XBOX Controller Triggers is an axis but which one?

I have a MADCATZ Xbox 360 gaming controller, and according to the classmate the two back triggers are another axis. In Labview what axis is the axis 3(Throttle), or axis 6? i think it registers as the Z- axis and the RZ- (Z Rotational).

John Fogarty
Team 1102

If you take the axis (or button for the matter) cluster coming out from the Get (or Get Axis/Button) VI, you can create a indicator and see what buttons/axis are what number in the code.

-Tanner

Tanner is right, but if he wasn’t clear enough, this is how we did it:

-In your teleop VI, go to the block diagram and wire in two “Unbundle by Name” blocks (one for the axes and one for the buttons).

-Drag the bottom handle of the Unbundle blocks so every button and axis can be read.

-Go to your teleop VI front panel, and drop in one Numeric Indicator for each axis, and one LED for each button. Label them Axis1, Axis2, Button1, etc.

  • On the block diagram, wire each button and axis to the corresponding indicator.

  • Make a drawing of the controller.

  • Deploy your code with the Play button, press each button and axes. Make a note of which indicator does what when you operate the controller. Use this to label your drawing.

  • Once your drawing is fully labeled, you can start hooking up the axes and buttons to what you want them to control.

I know this is a pain, but this is how we did it. I have our drawing so I can’t tell you which is which, but doing this process only takes 15 minutes or so. good luck.

Actually, if you just follow what I said, you’ll save yourselves 14.5 minutes. Although, yours does have the pro of having a actual picture of the controller, though generally it’s fine to just have real-time values coming back as you push buttons.

Somebody could probably make a VI that does this. Would be nice if you could tell what type of joystick you were calling upon so you could make the VI work for any controller that is plugged in. Though how would that capability help the robot? It wouldn’t unless your robot has a strange passion for XBox 360 controllers and won’t work otherwise.

-Tanner

I don’t know about saving 14.5 minutes. The drawing took us all of 1 minute - and it was good for documentation purposes. Creating the front panel and putting in all the wires, deploying the code, than rewiring to your PWM outputs took the vast bulk of the time.

True, though whatever serves the purpose is great as it doesn’t matter how it is constructed.

-Tanner

It its axis 3

It is axis number 3, and it defaults to value of 0.0 and goes negative when right trigger is down and goes positive when left trigger is down.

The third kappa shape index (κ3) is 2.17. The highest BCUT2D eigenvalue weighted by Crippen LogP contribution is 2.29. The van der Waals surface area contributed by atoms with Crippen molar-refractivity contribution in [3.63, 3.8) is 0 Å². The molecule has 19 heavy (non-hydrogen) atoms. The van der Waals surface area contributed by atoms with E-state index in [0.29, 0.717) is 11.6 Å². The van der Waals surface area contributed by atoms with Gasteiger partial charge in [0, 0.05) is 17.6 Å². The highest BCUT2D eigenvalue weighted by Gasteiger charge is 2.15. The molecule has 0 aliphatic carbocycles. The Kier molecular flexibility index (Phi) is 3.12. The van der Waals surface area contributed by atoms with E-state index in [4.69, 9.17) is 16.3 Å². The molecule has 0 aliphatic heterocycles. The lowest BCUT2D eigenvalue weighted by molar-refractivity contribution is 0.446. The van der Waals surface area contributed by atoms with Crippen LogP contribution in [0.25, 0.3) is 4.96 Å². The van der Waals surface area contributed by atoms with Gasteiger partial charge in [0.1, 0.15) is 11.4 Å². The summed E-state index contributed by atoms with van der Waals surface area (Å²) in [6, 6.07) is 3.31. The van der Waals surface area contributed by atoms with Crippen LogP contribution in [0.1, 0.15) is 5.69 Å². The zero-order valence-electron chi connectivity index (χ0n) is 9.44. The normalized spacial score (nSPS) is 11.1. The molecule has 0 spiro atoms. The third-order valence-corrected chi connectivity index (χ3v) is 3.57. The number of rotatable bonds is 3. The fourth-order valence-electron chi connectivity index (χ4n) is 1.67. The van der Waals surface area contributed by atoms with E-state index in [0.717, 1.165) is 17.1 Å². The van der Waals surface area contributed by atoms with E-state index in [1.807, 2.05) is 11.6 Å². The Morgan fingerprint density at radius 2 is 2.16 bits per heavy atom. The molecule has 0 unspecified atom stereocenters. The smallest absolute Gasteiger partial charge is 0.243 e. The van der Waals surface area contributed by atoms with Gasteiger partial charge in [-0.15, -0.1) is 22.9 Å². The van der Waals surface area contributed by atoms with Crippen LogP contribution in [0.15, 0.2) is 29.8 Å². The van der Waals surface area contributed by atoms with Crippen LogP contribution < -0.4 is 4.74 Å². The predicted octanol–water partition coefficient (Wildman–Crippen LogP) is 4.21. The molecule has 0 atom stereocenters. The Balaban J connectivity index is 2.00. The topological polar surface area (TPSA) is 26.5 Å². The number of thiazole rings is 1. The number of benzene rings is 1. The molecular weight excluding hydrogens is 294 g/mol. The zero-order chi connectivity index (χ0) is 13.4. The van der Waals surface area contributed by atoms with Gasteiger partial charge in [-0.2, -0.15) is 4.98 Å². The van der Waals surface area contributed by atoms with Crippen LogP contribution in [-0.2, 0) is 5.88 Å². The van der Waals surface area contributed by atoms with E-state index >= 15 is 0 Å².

It’s the “creating the front panel and putting in all the wires” part that Tanner’s simple procedure makes essentially instantaneous. You might not be recognizing that you can right-click on the Axis and Buttons clusters coming out of the Joystick Get vi and create an indicator of the entire cluster at once. There’s no need to unbundle them, or to create a whole bunch of separate LEDs and numeric indicators.

Go to control panel --> game controllers --> properties. It shows up what button and axis is what when you press it. We have everything except the rumble. There’s some threads, I believe in WindRiver, for using rumble, but does any one know how to do it in Labview? I would love to be able to have it rumble when our robot senses a ball.+

I remember seeing those threads, and you have two options (assuming I remember correctly): write your own xbox driver for windows, OR, open the xbox controller, find the rumble wire, and wire it to a digital out on the cypress board.
the default code and the DS software prevent writes to the joystick, so you would have to circumvent it using one of the methods above

Thanks for all your help I hope to try this out at Palmetto.

Just another quick Question. when I wired axis 3 into a True False Selector the true and False changed to 1 and 0 which i put my true code in 1, and my false code in 0. see attached pictures tell me if im doing this right. If the button is true then set the motor speed to the percentage of the button press, for variable control. If the button i…s false, then I made another true/false case for the sensor. In the false case, I set the motor speed to 0.1. In the true case, I set the motor speed to 0.

This way, when the button is NOT being hit, it looks for the sensor, and it spins it around REALLY SLOWLY until the sensor is tripped, and then it stops there.

and another

I would recommend that you delete the wire from axis 3 and change your case structure back to TRUE and FALSE. Test axis three against “> 0.5” and if it’s greater than 0.5, it will tigger the TRUE case, and if it’s less than 0.5 it will trigger FALSE.

The problem with using the 0 and 1 cases is that it is possible that you cannot get to the 1 case if your XBox controller is out of calibration. If you use the 0.5 compare, you will be covered.

There are Drivers, non-Microsoft, that support the rumble packs, you just have to risk the viruses and spend some time looking.

for a controller mapping of the xbox 360 controllers please see this post